10 things that require zero talent for Work
- Being on time
- Work Ethic
- Body language
- Being coachable
- Doing extra
- Being prepared
In a few basic words Strive for excellence, not perfection in the interview .
Your attitude is central to assessing your ability to do the best that you can do.
And that’s all you can do.
If you set a goal for yourself, number one get the best coaching that is available. Number two practice the right concepts and give it all you have. At that point there is nothing more that you can do. You have done the best that you can humanly do, so there is no more reasons to stress out and become nervous.
Interview Success says:
Common Mistake 1. Length
The perfect interview answer should last between 20 seconds and two minutes.
That means, you should basically never answer a question with a simple yes or no. You need to share the critical details and should provide a thorough answer as required.
But you don’t want to tell your life story. When you feel like you’ve shared the highlights, cut yourself off.
If you feel compelled to share more, you can offer the information, “If you’d like I can also describe…” but don’t be surprised if the interviewer turns you down.
Too long an answer, and the interview will just tune you out.
Not to worry.
If you’ve crafted your answers the right way, these time constraints are very manageable.
Mistake 2. Not answering the interview question.
Now, some people think they are politicians and “cleverly” avoid giving a straight answer (sleazy). More often, you may just be a bit confused about what the interviewer is asking.
If you aren’t 100% sure, ask for clarification. Repeat the question back in your own words.
And, if you still don’t know whether you answered the question, at the end of your response, say to the interviewer:
“I’m not sure whether my answer fully answered your question. Was there a piece of it, I left off?”
Note: The best job seekers also know the interviewer’s goal in asking a question.
They answer both the question asked and the interviewer’s unsaid concern. This comes from their preparing the right way for the interview.
Mistake 3. Speaking before thinking
You will likely face an interview question that you’re not ready for. Whether you sink or swim, depends on how you respond.
First, get your feet under you. Otherwise, you may use lots of “Ums” and “Likes.” And, your answer may lack direction or miss the question entirely.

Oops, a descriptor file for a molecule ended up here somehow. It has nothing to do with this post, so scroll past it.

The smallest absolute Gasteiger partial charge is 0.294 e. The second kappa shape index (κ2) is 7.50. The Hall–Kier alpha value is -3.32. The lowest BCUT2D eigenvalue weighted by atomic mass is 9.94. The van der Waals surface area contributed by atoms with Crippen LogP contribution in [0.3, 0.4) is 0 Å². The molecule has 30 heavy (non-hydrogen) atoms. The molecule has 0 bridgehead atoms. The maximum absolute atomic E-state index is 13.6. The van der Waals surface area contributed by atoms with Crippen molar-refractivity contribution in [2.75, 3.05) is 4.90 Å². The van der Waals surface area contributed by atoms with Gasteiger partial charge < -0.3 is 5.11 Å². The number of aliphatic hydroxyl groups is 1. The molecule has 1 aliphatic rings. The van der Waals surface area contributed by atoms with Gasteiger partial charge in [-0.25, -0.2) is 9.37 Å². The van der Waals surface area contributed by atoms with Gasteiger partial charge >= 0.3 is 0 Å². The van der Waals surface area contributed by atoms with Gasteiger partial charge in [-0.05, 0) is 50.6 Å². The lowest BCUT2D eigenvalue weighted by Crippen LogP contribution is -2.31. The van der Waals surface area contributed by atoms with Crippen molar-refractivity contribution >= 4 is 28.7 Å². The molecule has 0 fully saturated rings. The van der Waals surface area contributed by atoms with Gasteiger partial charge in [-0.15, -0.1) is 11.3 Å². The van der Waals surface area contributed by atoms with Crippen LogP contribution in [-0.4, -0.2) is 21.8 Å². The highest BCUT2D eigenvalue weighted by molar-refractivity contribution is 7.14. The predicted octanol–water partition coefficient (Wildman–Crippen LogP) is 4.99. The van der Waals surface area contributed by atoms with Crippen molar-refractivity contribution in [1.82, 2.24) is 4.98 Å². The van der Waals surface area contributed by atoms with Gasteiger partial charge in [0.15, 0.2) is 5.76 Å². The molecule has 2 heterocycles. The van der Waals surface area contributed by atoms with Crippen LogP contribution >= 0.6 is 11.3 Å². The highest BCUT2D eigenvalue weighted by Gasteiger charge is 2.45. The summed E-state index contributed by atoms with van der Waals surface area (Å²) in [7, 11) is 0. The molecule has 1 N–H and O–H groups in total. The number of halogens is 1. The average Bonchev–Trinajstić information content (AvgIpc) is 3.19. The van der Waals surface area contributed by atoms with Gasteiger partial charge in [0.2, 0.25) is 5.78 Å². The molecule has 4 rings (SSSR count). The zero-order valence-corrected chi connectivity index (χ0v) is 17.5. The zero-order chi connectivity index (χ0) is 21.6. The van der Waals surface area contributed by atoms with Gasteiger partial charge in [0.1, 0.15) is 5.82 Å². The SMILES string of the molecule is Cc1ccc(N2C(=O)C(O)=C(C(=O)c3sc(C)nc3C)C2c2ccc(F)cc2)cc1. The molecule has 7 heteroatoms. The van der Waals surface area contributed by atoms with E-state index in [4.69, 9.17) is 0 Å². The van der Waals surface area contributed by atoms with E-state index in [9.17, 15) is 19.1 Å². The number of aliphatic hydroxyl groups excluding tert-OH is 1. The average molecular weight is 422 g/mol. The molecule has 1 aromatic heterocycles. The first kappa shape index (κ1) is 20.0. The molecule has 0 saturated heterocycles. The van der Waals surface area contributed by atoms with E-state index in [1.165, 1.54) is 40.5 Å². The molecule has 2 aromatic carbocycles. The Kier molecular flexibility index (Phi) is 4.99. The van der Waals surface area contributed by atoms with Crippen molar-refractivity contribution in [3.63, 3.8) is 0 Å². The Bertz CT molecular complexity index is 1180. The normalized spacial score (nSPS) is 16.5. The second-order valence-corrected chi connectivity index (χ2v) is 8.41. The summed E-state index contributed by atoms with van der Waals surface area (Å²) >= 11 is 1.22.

Pause. Take a breath. If you want, say, “That’s a really good question, let me take a few moments to gather my thoughts.” If you’re still not sure how to tackle it, break it down into pieces.
Start by answering what you feel most confident about and go from there.
Mistake 4. Providing generic answers.
A good answer gives vivid examples. An okay answer at least references yourself and the organization.
A generic answer sounds like you had a list of canned responses, played Pin-the-tail-on-the-donkey, and pulled out wherever your finger landed. Generic answers include, “I’m a team player,” or “I’m really excited about the work you do here.”
To avoid this mistake, you just need to prepare the right way. Gather the key facts about the organization and craft answers that describe yourself effectively.
Mistake 5: Not creating a conversation
An interview is in large part about establishing a relationship between you and your interviewers. That means you need to feel confident enough to be yourself and ask questions.
If it seems like they’re just shooting questions at you on the hot seat, you’ll be doing yourself a disservice.
So, when you have a question pop up during the conversation, ask it.
If they ask you, “what’s the most challenging project you faced?” at the end of your answer, you can follow up with, “what are the kinds of challenges that people here encounter?”
A good interview splits the air time 50/50 between the interviewer and the interviewee.
It’s how you present yourself both online and in the interview. It is my belief that there is a 80/20 rule. Reasons they are going to hire you are: 80% like you and your personality the other 20% is based on your experience. Mix those two together and you have a winning combination.
Most people believe it is the experience that will get them the job. The problem with this idea is the candidate with the most experience could be an unbelievable jerk and will not come across well in the interview. It will not matter how much experience, they will not end up with the job.
97% of independent and corporate recruiters use it to find you if you are looking for a job. 80% of hiring managers use it when deciding who to hire.
It can be your high-powered online resume or be a liability.
Yes you guessed it
I am talking about LinkedIn.
Employers use LinkedIn to: find the proof that you are who you say you are. They are looking to hire the candidate that best suits where they need help the most. They will be checking your references, and validate your work history on LinkedIn. They use it to decide who to interview and sometimes even who should get the job offer.
HR and Recruiters will do a scan that takes on average less than (8 seconds each). Reaching out to the best candidates and invite them for job interviews via LinkedIn email first followed up with a phone call.
Call with questions
Interview Sucess has said….
Whether it’s a phone screen, the final round, or another type of interview, make sure you adapt. Here are 8 types of interviews to look out for.
In this article, We will define these for you, help you understand what to expect in each, and make your presentation sharper with valuable tips.
The Telephone Screening
This is the preliminary interview. Your telephone screen will enable an employer to quickly identify whether you meet basic criteria. Often, these interviews are run by human resources.